Japanese, Australia Stock Futures Gain on Fed Expectation
Japanese and Australian stock futures rose as a drop in U.S. new home sales fueled speculation the Federal Reserve make take new steps to spur growth. Gains in shares may be limited as Citigroup Inc. raised its bet for Greece’s exit from the euro to about 90 percent.
American depositary receipts of Mitsubishi Corp. (8058), a trading company, added 0.7 percent from the closing share price in Tokyo as commodity prices rose. Those of Nomura Holdings Inc. (8604), Japan’s biggest brokerage by market value, fell 0.2 percent on a report its chief executive officer will step down amid an insider- trading scandal. ADRs of Toyota Motor Corp. (7203), Asia’s No. 1 carmaker by market value, rose 0.6 percent after sales gained 34 percent in the first six months of this year.
Futures on Japan’s Nikkei 225 Stock Average (NKY) expiring in September closed at 8,410 in Chicago yesterday, up from 8,350 in Osaka, Japan. They were bid in the pre-market at 8,410 in Osaka at 8:05 a.m. local time. Futures on Australia’s S&P/ASX 200 Index (CRY) rose 0.2 percent today. New Zealand’s NZX 50 Index gained 0.4 percent in Wellington as the nation’s central bank extended a pause in its benchmark interest rate.
“Company-specific news is driving us, but the market is generally a bit more positive based on the QE3 expectation,” Matt Riordan, a portfolio manager who helps manage about $6.5 billion in Sydney at Paradice Investment Management Pty., said, referring to a third-round of quantitative easing in the U.S. “Europe is lurching and no closer to a solution.”
Futures on the Standard & Poor’s 500 Index (SPXL1) were little changed today. The index fell less than 0.1 percent in New York yesterday, erasing gains in the final hour of trading, after a report showed demand for new U.S. homes unexpectedly dropped in June from a two-year high.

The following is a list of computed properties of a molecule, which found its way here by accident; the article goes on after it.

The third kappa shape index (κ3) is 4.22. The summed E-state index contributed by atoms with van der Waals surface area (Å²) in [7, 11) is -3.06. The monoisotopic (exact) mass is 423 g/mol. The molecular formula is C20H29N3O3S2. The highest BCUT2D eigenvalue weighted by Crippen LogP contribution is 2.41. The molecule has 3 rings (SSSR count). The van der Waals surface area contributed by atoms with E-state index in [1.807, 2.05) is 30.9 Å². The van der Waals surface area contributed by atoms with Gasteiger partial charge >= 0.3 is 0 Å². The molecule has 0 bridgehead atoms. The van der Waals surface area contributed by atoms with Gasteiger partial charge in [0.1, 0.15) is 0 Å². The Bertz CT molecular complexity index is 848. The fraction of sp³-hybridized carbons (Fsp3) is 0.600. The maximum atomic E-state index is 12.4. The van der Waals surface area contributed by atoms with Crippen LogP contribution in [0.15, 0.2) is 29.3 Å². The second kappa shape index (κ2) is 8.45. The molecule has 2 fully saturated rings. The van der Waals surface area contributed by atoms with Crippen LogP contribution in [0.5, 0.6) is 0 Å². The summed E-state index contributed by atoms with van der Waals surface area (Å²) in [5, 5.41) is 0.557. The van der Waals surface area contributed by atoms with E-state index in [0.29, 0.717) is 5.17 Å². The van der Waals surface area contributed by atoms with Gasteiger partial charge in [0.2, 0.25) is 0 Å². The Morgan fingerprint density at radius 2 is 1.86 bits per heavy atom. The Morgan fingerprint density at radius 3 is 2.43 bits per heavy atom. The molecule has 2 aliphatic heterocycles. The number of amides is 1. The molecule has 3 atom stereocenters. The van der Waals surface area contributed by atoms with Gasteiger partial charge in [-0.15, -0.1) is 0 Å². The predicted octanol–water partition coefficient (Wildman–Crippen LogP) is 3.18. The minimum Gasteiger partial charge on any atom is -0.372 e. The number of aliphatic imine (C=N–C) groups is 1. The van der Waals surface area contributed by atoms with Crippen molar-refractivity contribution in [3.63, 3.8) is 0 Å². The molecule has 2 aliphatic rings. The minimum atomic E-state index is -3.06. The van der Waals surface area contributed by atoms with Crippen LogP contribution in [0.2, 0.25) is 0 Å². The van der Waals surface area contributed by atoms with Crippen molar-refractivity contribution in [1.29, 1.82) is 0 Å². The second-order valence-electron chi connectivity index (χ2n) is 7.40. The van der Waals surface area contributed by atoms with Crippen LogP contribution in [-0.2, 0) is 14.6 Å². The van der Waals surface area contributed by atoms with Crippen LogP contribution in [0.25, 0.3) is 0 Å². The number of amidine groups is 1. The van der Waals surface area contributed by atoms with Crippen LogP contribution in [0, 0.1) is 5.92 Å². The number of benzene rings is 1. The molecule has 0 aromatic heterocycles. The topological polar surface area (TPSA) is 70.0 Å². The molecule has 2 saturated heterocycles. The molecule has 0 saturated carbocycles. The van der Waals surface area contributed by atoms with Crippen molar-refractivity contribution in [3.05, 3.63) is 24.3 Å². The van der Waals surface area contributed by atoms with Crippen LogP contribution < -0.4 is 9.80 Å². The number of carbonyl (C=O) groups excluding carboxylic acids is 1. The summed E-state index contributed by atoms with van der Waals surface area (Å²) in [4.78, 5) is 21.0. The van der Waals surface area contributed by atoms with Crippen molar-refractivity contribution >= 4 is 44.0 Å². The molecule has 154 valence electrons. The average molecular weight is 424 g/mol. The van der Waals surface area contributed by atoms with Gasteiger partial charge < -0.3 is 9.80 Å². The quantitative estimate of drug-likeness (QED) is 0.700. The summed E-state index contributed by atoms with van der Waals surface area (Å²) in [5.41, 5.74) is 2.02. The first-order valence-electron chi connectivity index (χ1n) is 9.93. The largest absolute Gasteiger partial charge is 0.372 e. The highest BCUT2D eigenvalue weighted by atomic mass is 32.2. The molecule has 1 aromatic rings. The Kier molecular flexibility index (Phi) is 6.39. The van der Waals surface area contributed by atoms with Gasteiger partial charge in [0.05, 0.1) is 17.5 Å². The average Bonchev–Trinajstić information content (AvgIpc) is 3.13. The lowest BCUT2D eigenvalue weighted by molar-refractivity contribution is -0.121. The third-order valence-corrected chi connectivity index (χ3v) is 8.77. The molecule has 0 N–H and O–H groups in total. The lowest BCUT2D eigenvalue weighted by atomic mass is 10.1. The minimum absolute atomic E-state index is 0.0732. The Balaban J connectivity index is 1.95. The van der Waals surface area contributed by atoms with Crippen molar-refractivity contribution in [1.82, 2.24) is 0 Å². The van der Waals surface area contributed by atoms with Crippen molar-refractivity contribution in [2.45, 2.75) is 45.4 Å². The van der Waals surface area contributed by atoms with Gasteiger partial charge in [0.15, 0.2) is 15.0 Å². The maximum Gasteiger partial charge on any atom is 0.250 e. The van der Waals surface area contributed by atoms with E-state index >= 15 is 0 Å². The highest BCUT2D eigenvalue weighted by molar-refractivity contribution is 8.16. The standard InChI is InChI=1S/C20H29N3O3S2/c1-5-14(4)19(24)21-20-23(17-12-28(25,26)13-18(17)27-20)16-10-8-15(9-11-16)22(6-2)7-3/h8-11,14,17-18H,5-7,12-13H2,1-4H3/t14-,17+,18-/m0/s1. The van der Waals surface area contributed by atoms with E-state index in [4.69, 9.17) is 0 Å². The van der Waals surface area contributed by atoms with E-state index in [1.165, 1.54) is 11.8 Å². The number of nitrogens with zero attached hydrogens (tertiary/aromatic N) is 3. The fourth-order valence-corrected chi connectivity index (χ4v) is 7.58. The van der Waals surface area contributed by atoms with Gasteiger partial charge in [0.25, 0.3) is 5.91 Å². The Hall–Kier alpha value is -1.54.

Weaker-than-expected economic data intensified bets that the Fed is moving closer to taking new steps to spur economic growth. Fed Chairman Ben S. Bernanke last week said policy makers are studying options for further easing that could be deployed in case economic growth remains too feeble to produce a lasting decline in unemployment. The Federal Open Market Committee meets next week.
Traders and commodity producers may rise after the Thomson Reuters/Jefferies CRB Index of raw materials advanced 0.3 percent yesterday. Crude oil for September delivery rose 47 cents to $88.97 a barrel on the New York Mercantile Exchange.
Nomura’s Chief Executive Officer Kenichi Watanabe will step down as the firm seeks to resolve an insider-trading scandal, the Nikkei newspaper reported, without saying where it got the information.
Toyota is on pace to outsell General Motors Co. and Volkswagen AG, reclaiming its title as the world’s top-selling automaker. Toyota sales rose 34 percent in the first six months of the year to 4.97 million globally, leading GM and VW, according to the companies.
The MSCI Asia Pacific Index (MXAP) fell about 12 percent from this year’s high on Feb. 29 through yesterday amid concern China’s economy is slowing and Europe’s sovereign-debt crisis will worsen. The regional benchmark index traded at 11.5 times estimated earnings as of yesterday, compared with 13 for the Standard & Poor’s 500 Index and 10.5 for the Stoxx Europe 600 Index, according to data compiled by Bloomberg.
Citigroup increased its estimate for Greece leaving the 17- nation euro currency union in the next 12 to 18 months to about 90 percent, with prolonged economic weakness and spillover for the euro area.
The Bloomberg China-US Equity Index of the most-traded Chinese shares in the U.S. fell 0.3 percent to 84.34 yesterday in New York.
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